You can go home again. Multiple times, and in multiple ways. You just have to be creative about it.
That’s the lesson from composer Robert Honstein’s “Soul House,” an intimate musical revisitation of his own childhood home, which the Boston-based quartet Hub New Music will bring to the atrium space of the Peabody Essex Museum this Saturday evening, in collaboration with Betsi Graves’s Urbanity Dance.
“Soul House” is a nine-movement remembrance, written for the flute/clarinet/cello/violin configuration of Hub New Music. The quartet premiered the work in January, and has performed it “a couple dozen times” during a busy touring year, according to HNM flutist Michael Avitabile.
“This is the premiere of the choreographed version,” Avitabile says. “Even after two dozen performances, we are able to come to this project with a new understanding.”
Movements like “Bay Window,” “Driveway,” “Backyard,” and “Alcove” serve as inspirational starting points for Honstein. “It’s really character filled, and so evocative,” Avitabile says. “The first movement has strings going up and down, in harmonics, like light passing through a bay window. The ‘Backyard’ has Robert with his two sisters and a dog playing tag—it’s a fugue, all joyous and jumbly. Each movement is associated with a different room. He gives you so much descriptive language, it’s hard not to immerse yourself in his memory box.”
Urbanity Dance—comprised in this performance by lead choreographer Haley Day, along with Jacob Regan and Meg Anderson—will interpret the work, adding a new element to HMN’s performance.
“In a way it’s like we’re the parents, and the dancers are the children,” Avitabile says about working with the troupe. “They come up with things in the score that we’ve never thought of. Large phrase structures, and rhythmic variations. While we’re workshopping it with them in rehearsal, we can’t really see too much of it. But the videos we see of the workshops afterwards—to see it interpreted in an entirely different medium, it feels like a complete artistic statement.”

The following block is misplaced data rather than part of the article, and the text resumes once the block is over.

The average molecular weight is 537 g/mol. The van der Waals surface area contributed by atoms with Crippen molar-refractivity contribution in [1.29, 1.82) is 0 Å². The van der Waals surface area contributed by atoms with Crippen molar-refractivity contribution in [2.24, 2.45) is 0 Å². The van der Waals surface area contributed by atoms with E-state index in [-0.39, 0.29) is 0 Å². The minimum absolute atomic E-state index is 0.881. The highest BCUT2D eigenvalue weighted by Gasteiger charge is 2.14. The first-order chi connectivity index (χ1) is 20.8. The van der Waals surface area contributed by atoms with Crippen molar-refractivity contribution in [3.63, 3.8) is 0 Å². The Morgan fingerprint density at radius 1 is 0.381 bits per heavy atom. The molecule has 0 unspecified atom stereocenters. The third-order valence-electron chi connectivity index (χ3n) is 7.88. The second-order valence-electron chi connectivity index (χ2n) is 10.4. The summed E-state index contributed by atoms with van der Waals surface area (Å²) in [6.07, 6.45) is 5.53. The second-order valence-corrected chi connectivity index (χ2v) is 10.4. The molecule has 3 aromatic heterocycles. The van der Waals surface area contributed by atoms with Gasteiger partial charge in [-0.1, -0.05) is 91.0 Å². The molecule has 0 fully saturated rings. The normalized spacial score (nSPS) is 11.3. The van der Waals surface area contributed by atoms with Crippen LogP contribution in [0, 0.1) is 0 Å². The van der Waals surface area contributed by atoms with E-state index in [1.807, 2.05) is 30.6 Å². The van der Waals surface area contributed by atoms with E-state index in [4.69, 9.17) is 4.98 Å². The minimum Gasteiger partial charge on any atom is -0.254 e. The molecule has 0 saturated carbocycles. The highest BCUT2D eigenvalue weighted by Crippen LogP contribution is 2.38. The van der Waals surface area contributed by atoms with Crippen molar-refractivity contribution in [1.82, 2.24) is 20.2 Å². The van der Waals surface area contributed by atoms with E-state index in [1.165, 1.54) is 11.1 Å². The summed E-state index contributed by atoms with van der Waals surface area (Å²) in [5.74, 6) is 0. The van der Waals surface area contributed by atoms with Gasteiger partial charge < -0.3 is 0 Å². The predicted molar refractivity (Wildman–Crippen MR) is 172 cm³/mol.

The creative staff of the Peabody Essex Museum has also played their part in interpretation. “I love working with them, because everything we do there is unique to the museum,” Avitabile says. “The lighting, the sets. For ‘Soul House,’ to replicate Robert’s home, they ordered a bunch of old furniture—grandma furniture—for the audience to sit on. It’s a really special thing, when a presenter is so dedicated to making the experience unique to the space.”
“Soul House”—scheduled for recording “sometime in the spring,” says Avitabile—fills the second half of the program. In the first half, HMN performs works by Anna Clyne, Judd Greenstein and Angélica Negrón.
“Anna Clyne's piece is for quartet and electronics,” Avitabile says. “Urbanity Dance will do an improvisation on that piece as well. The tape part is made up of various sounds from a music box that Anna’s father gave her mother. It’s evocative of her own childhood, and we thought it would make a nice connection with ‘Soul House.’
“The program feels like it belongs together,” Avitabile says. “And one of the best things about ‘Soul House,’ for us, is that it feels just like playing Bach does. Even after performing it so many times, it doesn’t seem like we’re done with it. It’s been a rewarding project, getting to know him and getting involved in the context of the piece. And now we’re adding this new layer with choreography.”
Hub New Music and Urbanity Dance perform Robert Honstein’s “Soul House” and other works on Sat., Dec. 1 at the Peabody Essex Museum. For tickets and information visit www.pem.org or call 978-745-9500.